Last December I got to fish with Andrew once again, this time accompanied by his wife, Megan. Andrew is an enlisted man serving in the Army’s Corps of Engineers, and Fred, originally from Nova Scotia, Canada, is the news director at American Family Radio based in Tupelo, Mississippi.

I opted for an afternoon trip today because the morning the winds were forecast to be quite light. No matter what the season, light winds make fishing difficult. Also, we were to have heavier cloud cover this afternoon.  When it comes to white bass and hybrid stripers, the combination of wind and gray cloud cover is hard to beat.

As was the case yesterday, our first hour on the water from 1 PM to 2 PM was slow. There were no birds working and what fish we found were very tightly holding to the bottom. At exactly 2:05 PM, I spotted the first flock of helpful gulls working over fish, eating the shad that the game fish were forcing to the surface.

As I approached this feeding spree at idle speed I watched closely to see if I could gauge the size of the baitfish that the birds were grabbing from the surface. It quickly became apparent that the bait here was quite large – – 3.5 to 4 inch threadfin shad. When I found what I was after on sonar and used the Minn Kota Spot Lock function to hold us on top of these fish, we went with large profile three-quarter ounce slabs in bright white and equipped with Hazy Eye Stinger hooks in order to match the bait size closely. This served us very well.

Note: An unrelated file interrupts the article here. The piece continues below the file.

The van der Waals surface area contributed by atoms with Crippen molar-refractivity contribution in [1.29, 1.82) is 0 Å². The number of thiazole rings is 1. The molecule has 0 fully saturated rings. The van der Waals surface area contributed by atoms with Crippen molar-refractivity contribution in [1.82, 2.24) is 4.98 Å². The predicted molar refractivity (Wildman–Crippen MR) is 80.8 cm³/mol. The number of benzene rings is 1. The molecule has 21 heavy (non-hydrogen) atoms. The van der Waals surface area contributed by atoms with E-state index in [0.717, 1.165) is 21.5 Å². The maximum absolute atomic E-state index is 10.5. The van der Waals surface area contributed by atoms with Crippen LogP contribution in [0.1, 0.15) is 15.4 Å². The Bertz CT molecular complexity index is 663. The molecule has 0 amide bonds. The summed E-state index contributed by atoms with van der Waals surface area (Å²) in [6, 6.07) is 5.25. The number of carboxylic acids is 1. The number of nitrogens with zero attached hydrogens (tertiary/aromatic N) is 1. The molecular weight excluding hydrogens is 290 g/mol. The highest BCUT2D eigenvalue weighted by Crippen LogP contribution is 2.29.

From 2:05 and until 4:35, we caught fish nonstop taking our tally from the 12 fish we had caught before the birds started working, up to 165 fish for the afternoon’s final tally.

All of this action took place over a stretch of water approximately 1 mile long. We simply spot-hopped after aggressive bird activity.  Once the bird action died away, and once the remaining fish still present on bottom stopped feeding, the cycle would then repeat itself – – active birds signaled active fish, followed by a dispersion of the birds with fish action still remaining sub-surface, followed by an absence of birds with fish on the bottom only, followed by that grinding to a halt and prompting us to look elsewhere for active birds on active fish.

For our efforts today, we landed one legal hybrid striped bass, two largemouth bass, approximately 30 freshwater drum, and the balance of our catch was made up of white bass in the one through three year class, ranging from 10 to 13 inches.

Fred paid me a very nice complement stating that he had learned more about fishing in this one afternoon on the water than he had over the course of his entire life.

Merry Christmas to all of you.  I’ll be off the water tomorrow as we celebrate the birth of Jesus Christ, and then back out after ‘em next week.

TALLY = 165 fish, all caught and released

Wx Snapshot:

24dec16

 

TODAY’S CONDITIONS/NOTES:

Start Time: 1:00p

End Time:  5:00p

Air Temp. @ Trip’s Start: 70F

Water Surface Temp:  57.4F

Wind Speed & Direction:  SSE12-14

Sky Conditions: 100% grey skies not quite to the point of precipitation

Water Level:  0.33 feet above full pool

GT =  200

AREAS FISHED WITH SUCCESS:

**Area 1868 white bass by easing from a bottom-hugging school

**Area vic. 957 through 740 — 2.5 hours of solid fish action under birds using slabs via slow smoking and easing

**Area 1867 white bass by easing from a bottom-hugging school

Bob Maindelle

Owner, Holding the Line Guide Service